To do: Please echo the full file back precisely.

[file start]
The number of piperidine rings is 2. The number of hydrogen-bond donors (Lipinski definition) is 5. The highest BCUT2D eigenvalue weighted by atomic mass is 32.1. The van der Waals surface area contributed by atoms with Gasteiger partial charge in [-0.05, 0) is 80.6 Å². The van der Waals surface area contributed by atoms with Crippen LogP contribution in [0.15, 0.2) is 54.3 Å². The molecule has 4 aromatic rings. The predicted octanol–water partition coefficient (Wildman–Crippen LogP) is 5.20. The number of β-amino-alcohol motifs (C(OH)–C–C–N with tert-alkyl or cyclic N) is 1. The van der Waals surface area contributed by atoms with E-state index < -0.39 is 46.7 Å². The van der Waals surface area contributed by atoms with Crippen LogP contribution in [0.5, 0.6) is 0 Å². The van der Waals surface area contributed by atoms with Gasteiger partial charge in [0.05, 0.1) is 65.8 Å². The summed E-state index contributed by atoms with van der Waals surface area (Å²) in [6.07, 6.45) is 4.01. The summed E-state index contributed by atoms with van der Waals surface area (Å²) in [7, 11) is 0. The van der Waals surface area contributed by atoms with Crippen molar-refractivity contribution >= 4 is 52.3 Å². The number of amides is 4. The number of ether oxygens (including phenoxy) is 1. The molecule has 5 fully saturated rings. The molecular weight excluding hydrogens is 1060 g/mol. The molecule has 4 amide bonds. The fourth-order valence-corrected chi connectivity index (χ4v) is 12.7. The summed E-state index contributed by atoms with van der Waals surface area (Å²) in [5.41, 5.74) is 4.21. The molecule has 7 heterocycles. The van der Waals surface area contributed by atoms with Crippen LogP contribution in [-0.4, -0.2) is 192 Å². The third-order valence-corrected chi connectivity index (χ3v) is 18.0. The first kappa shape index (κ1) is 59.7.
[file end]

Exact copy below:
The number of piperidine rings is 2. The number of hydrogen-bond donors (Lipinski definition) is 5. The highest BCUT2D eigenvalue weighted by atomic mass is 32.1. The van der Waals surface area contributed by atoms with Gasteiger partial charge in [-0.05, 0) is 80.6 Å². The van der Waals surface area contributed by atoms with Crippen LogP contribution in [0.15, 0.2) is 54.3 Å². The molecule has 4 aromatic rings. The predicted octanol–water partition coefficient (Wildman–Crippen LogP) is 5.20. The number of β-amino-alcohol motifs (C(OH)–C–C–N with tert-alkyl or cyclic N) is 1. The van der Waals surface area contributed by atoms with E-state index < -0.39 is 46.7 Å². The van der Waals surface area contributed by atoms with Crippen LogP contribution in [0.5, 0.6) is 0 Å². The van der Waals surface area contributed by atoms with Gasteiger partial charge in [0.05, 0.1) is 65.8 Å². The summed E-state index contributed by atoms with van der Waals surface area (Å²) in [6.07, 6.45) is 4.01. The summed E-state index contributed by atoms with van der Waals surface area (Å²) in [7, 11) is 0. The van der Waals surface area contributed by atoms with Crippen molar-refractivity contribution >= 4 is 52.3 Å². The number of amides is 4. The number of ether oxygens (including phenoxy) is 1. The molecule has 5 fully saturated rings. The molecular weight excluding hydrogens is 1060 g/mol. The molecule has 4 amide bonds. The fourth-order valence-corrected chi connectivity index (χ4v) is 12.7. The summed E-state index contributed by atoms with van der Waals surface area (Å²) in [5.41, 5.74) is 4.21. The molecule has 7 heterocycles. The van der Waals surface area contributed by atoms with Crippen LogP contribution in [-0.4, -0.2) is 192 Å². The third-order valence-corrected chi connectivity index (χ3v) is 18.0. The first kappa shape index (κ1) is 59.7.